All of these animal constellations, though not to be confused with our zodiac, knowledge which, in this form, has not been traced beyond about 420 B.C., may nevertheless be approximately equated with our zodiacal signs; among other things and changes, however the names have naturally altered in the course of time. The chief animals are also shown on some post-Babylonian tablets of an astronomical nature. Karl Maasz has therefore made use of these drawings in his reconstruction, in which pictures of the so called boundary stones have served as guides. According to the drawings of the clay tablet in question, the order of the animal constellations run from right to left - from north to west, then around to the east. The text contains the following full list of "animals" in the Heavenly Ocean : (1) the adder (Basmu); (2) the red serpent (Mushus)- a typical name for the dragon of Babybn which the god Marduk borrowed from the god Enlil of Nippur; this dragon appears as a decoration on the Ishtar Gate of Babylon. He is of special interest because the four animal elements which compose him are borrowed from the neighboring animal constellations: the front legs from the lion standing before him; the back legs from the raven or eagle standing behind him; the scorpion's sting on his tail from the scorpion next to him here. The dragon himself represents in principle a serpent - the hydra; (3) the Lahamu, a serpent with the front feet of a lion, also reminiscent in this respect here of its neighbor, the lion (the hydra); (4) the gazelle; (5) the bull (in the late Sumerian period, a wild bull); (6) the panther; (7) the ram; (8) unknown; (9) the lion (the constellation Leo); (10) the jackal (the constellation Cassiopeia); (11) the stag (the constellation Andromeda); (12) the fowl (? the falcon); (13) unknown; (14) the monkey; (15) the he-goat, also known as the goat-fish; (16) the ostrich (probably the crane); (17) the cat; (18) an insect, possibly the grasshopper. The numbers 1-18 correspond to the numbers on the illustration, except that numbers 8 and 13 are not preserved in the text of the clay tablet.
These divine animal constellations which dwell in the Heavenly Ocean are there named the departed gods (in another cuneiform document they are referred to as the gods of the night and the goddesses of the night) because they were derived from the earlier "vanished" gods of the Sumerians, which, as the result of a reform in prehistoric times, were deposed and replaced by human gods. The Epic of Creation is the acknowledgment of this reform.
All of this - the Seven Islands, the animal constellations and the Heavenly Ocean - encircle the primary focus of the tablet, the "world map". The earth proper, again, is displayed as a circular disc. Enclosed by the circle of the Earthly Ocean lies an oblong marked "Babylon" with two parallel lines running to it from mountains at the edge of the enclosure, and running on to a marsh which is identified by two parallel lines near the bottom of the circle. The marsh can be identified as the swamp of lower present-day Iraq, its identity secured by the name Bit Yakin at its left end, the so called "Sea Country" and known to be a tribal territory covering marshland. A trumpet-shaped arm of the ocean curves around the right end of the marsh so that its neck touches the lines from Babylon. Despite the absence of a name, it is clear that the parallel lines running to and from Babylon represent the river Euphrates. To the right of Babylon an oval marks Assyria, and above it is apparently Urartu [eastern Turkey and Armenia]. Several other cities are marked by small circles; one near the trumpet-shaped sea, named "Fort of the god", is probably Der [Badrah] at the foot of the Zagros Mountains. The name Khabban to the upper left appears to denote an area of Elam southeast of the Zagros, geographically out of place (it might also be another town of the same name otherwise unknown). At the top, in the north, are the mountains, whence the Euphrates descends, in a southeasterly direction. In the center lies Babylon - the "hub of the universe". Encircling the earth is the "Earthly Ocean", entitled the Bitter River, creating a gulf (the Persian Gulf of today), it flows across the earth as far as the Euphrates. To the southwest is shown the land of Habban. For the rest, the map gives various nameless places indicated only by blank ovals. It is oriented towards the northwest. From other Babylonian sources it can be learned that for the Babylonians, the Bitter River or Earthly Ocean was enclosed by a double range of mountains, those to the east and west - the "sunrise" and "sunset" range, respectively being specially mentioned.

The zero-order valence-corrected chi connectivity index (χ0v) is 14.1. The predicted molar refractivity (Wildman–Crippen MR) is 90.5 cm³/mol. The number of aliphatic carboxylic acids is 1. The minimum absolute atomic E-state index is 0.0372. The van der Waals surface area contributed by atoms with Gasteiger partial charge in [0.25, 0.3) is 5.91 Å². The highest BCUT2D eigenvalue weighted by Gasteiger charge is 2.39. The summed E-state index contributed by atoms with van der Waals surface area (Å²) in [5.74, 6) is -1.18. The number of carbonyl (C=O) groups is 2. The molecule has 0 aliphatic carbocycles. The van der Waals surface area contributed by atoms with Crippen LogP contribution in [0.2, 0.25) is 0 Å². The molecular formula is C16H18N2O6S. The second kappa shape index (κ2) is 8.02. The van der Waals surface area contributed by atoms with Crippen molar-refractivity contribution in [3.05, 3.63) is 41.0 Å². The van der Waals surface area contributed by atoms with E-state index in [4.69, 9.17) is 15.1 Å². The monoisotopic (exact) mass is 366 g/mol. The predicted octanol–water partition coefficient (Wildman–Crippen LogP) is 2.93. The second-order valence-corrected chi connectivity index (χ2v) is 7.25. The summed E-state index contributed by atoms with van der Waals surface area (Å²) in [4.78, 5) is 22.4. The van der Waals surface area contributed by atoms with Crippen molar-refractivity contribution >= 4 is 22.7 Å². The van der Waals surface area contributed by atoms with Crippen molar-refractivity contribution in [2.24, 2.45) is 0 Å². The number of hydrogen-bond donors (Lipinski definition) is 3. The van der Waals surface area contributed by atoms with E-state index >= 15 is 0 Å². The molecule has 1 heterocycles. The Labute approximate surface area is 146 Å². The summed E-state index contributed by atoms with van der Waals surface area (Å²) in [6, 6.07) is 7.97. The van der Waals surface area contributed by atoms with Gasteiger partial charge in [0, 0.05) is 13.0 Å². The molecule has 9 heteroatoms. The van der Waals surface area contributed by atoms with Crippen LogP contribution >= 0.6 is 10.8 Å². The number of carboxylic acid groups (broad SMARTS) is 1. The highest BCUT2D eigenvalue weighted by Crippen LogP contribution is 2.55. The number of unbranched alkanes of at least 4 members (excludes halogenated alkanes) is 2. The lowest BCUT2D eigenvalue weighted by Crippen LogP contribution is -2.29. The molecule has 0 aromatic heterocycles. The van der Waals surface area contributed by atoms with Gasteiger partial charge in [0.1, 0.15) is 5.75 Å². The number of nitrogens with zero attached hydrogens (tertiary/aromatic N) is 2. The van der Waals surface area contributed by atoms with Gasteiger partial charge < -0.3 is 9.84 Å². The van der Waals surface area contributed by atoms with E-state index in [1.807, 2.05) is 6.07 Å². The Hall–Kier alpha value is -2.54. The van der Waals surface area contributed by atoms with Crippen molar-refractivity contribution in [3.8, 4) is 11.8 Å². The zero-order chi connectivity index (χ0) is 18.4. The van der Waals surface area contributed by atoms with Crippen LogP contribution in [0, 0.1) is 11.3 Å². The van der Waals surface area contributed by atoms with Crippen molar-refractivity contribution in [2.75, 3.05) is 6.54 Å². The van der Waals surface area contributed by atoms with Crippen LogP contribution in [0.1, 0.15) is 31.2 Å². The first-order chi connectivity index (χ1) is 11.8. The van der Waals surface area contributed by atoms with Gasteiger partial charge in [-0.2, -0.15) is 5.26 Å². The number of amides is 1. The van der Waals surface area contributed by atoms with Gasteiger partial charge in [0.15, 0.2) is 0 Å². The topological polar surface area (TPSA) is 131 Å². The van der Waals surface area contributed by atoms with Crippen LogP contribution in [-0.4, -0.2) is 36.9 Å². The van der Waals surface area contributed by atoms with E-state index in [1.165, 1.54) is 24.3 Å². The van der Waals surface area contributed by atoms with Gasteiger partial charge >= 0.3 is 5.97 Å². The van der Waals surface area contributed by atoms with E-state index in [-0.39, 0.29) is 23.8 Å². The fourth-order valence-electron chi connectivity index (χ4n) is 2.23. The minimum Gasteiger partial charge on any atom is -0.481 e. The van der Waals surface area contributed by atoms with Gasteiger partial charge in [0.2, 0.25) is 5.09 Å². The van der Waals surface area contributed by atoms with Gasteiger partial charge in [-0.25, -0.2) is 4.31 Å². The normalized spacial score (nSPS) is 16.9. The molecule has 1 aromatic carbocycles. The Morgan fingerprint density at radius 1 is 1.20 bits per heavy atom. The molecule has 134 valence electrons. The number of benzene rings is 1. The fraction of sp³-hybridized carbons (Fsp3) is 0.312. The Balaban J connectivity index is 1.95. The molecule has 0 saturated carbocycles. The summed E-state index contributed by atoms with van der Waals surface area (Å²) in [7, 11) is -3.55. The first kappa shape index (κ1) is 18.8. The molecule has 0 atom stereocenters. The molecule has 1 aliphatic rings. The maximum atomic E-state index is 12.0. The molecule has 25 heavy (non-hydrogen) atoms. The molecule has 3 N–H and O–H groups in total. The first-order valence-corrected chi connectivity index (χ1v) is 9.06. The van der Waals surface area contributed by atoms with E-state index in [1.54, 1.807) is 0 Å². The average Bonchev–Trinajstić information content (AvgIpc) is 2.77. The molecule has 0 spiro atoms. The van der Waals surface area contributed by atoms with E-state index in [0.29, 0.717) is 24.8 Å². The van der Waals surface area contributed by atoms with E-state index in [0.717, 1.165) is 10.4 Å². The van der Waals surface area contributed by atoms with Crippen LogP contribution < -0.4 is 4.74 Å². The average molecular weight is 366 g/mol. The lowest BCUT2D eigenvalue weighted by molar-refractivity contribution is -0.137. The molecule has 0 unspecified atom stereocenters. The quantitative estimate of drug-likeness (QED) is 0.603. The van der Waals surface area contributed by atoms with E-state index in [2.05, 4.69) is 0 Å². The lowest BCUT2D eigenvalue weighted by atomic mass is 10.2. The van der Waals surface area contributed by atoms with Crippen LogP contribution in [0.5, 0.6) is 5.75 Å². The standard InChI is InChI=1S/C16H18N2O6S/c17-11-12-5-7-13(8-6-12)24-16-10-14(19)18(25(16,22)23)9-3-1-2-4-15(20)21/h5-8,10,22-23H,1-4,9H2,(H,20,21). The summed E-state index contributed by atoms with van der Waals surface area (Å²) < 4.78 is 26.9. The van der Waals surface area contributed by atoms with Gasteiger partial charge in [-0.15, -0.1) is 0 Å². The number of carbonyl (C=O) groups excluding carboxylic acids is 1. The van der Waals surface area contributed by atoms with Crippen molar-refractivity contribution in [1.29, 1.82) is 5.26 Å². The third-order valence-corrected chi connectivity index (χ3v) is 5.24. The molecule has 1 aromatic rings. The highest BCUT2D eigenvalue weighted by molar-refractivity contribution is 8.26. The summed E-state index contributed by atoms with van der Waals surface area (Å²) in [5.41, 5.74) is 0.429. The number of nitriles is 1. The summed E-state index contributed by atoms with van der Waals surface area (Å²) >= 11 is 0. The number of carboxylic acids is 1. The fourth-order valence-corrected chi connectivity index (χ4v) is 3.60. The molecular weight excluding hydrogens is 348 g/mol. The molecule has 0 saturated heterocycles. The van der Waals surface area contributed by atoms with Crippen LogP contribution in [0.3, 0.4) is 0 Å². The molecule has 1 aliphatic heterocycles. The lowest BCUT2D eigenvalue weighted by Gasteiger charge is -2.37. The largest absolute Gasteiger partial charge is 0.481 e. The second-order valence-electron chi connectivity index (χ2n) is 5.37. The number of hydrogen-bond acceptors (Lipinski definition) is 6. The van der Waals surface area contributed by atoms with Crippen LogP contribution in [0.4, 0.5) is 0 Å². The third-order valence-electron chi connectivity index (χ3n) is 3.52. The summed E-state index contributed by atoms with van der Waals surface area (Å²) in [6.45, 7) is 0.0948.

Obviously this is not so much a topographical map as it is an attempt to illustrate ideas expressed in the accompanying text, greatest attention being paid to the remote regions. The Babylonians evidently viewed the earth as flat, in common with other ancient peoples. Their references to the "four comers" relate to the directions of the winds and should not be taken as implying that they thought it was square
In summary, the Babylonian cosmos comprises a world map executed in cartographic manner, a contour sketch of the Seven Islands complete with descriptive text, and finally, a descriptive text (only) of the Heavenly Ocean and its animal constellations.
*Bagrow, L., The History of Cartography, p. 31.
*Bricker, C., Landmarks in Mapmaking, p. 11.
*Brown, L.A., The Story of Maps, pp. 33, 37.
*Dilke, O.A.W., Greek and Roman Maps, p. 13.
*George, W., Animals and Maps, p. 26.
*Harley, J.B., The History of Cartography, Volume One, pp. 111-114.
*Thrower, N.J.W., Maps and Man, p. 14.
*Unger, E., "From Cosmos Picture to the World Map", Imago Mundi, vol. 2, pp. 1-7.